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No more Exeloo…

May 25, 2019, 2:50 PM

Imagine my surprise, when Elyse and I were passing through Huntington station, to see this:

The former location of the Exeloo in the north mezzanine

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Categories: WMATA

I still think about it twenty years later…

May 15, 2019, 11:46 PM

This month marks twenty years since I did The East Coast Price is Right.  That was a fun experience, and I did all of the legwork myself.  I built the set, chose the pricing games, researched all of the prizes (though we played for fun – no actual prizes were given out), wrote all of the copy, picked out all of the music, and even made and wrote out all of the nametags.  I still think about the production from time to time, and I wonder what I might do differently if I were to do it all again.

That production was the culmination of a series of writing assignments that I had done in high school.  In Mrs. Hevener’s English and composition classes at Stuarts Draft High School, we did freewrite assignments on a regular basis.  I tended to have fun with these, writing on various topics that interested me, much like I still do on here.  Some of my old freewrites ended up on Schumin Web under the now-retired “Writings” section.  In 11th and 12th grade, many of our freewrites were required to be related to the material that we were studying in class, which I resented a bit.  After all, I loved to write, and still do.  But I didn’t really much care about the literature that we were working on, and I didn’t like the poetry much, either, since the way that it was taught essentially beat the life out of it through overanalysis (by the way, what is a good way to teach poetry that doesn’t kill it?).  That said, I tended to stretch the definition of the “based on the literature” requirement until it was holding on for dear life, but doing so enabled me to continue to write about topics that I was interested in.  The problem with the “based on the literature” requirement was that in the case of the literature, we were expected to read it in massive quantities in such a short time that nothing sank in.  I tend to get the best results when I read at a slower, more thoughtful pace.  At the pace that they required, my eyes might have physically read every single word on the pages, but it wasn’t sticking, and I still couldn’t answer any of the questions about the material.  I did no better than when I didn’t read any of the literature and just BSed it, and so I went back to that.  After all, if I wasn’t doing any better in class when I read the literature than when I skipped it, there was no point in reading it.  In 12th grade, where half of the class material was about poetry, I tended to gravitate towards that, because it was easier to base stuff on for the freewrites.  I would take whatever style we were studying or had studied previously, and use that as a template to write about things that were far more interesting than whatever literature we were reading.  It wasn’t ideal, and I found it frustrating at times trying to fit to the format, but at least I could have fun with it.  Others tended to stretch it by saying that their poems were based on a poem called “Dover Beach“, which was in the poetry book.  That’s why I put “Based on the poem ‘Dover Beach'” in the introduction – because it was the catch-all poem that people often used, and that line spoofed that.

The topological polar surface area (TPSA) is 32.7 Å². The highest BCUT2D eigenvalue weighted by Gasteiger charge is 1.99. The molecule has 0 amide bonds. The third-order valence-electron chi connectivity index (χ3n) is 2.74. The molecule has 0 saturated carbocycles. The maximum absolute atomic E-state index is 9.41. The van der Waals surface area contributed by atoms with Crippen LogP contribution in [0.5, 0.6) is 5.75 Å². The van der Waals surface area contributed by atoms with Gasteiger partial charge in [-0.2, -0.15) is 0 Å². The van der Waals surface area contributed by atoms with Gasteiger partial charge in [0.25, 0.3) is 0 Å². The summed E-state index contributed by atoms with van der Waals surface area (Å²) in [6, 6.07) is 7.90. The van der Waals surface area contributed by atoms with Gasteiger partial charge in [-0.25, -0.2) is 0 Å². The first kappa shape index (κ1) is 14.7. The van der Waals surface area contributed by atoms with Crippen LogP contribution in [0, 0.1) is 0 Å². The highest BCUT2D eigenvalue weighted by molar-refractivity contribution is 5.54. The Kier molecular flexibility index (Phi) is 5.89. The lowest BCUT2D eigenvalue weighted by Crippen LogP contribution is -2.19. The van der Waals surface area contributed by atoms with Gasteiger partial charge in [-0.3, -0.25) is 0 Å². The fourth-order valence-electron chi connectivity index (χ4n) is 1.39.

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Categories: School, Television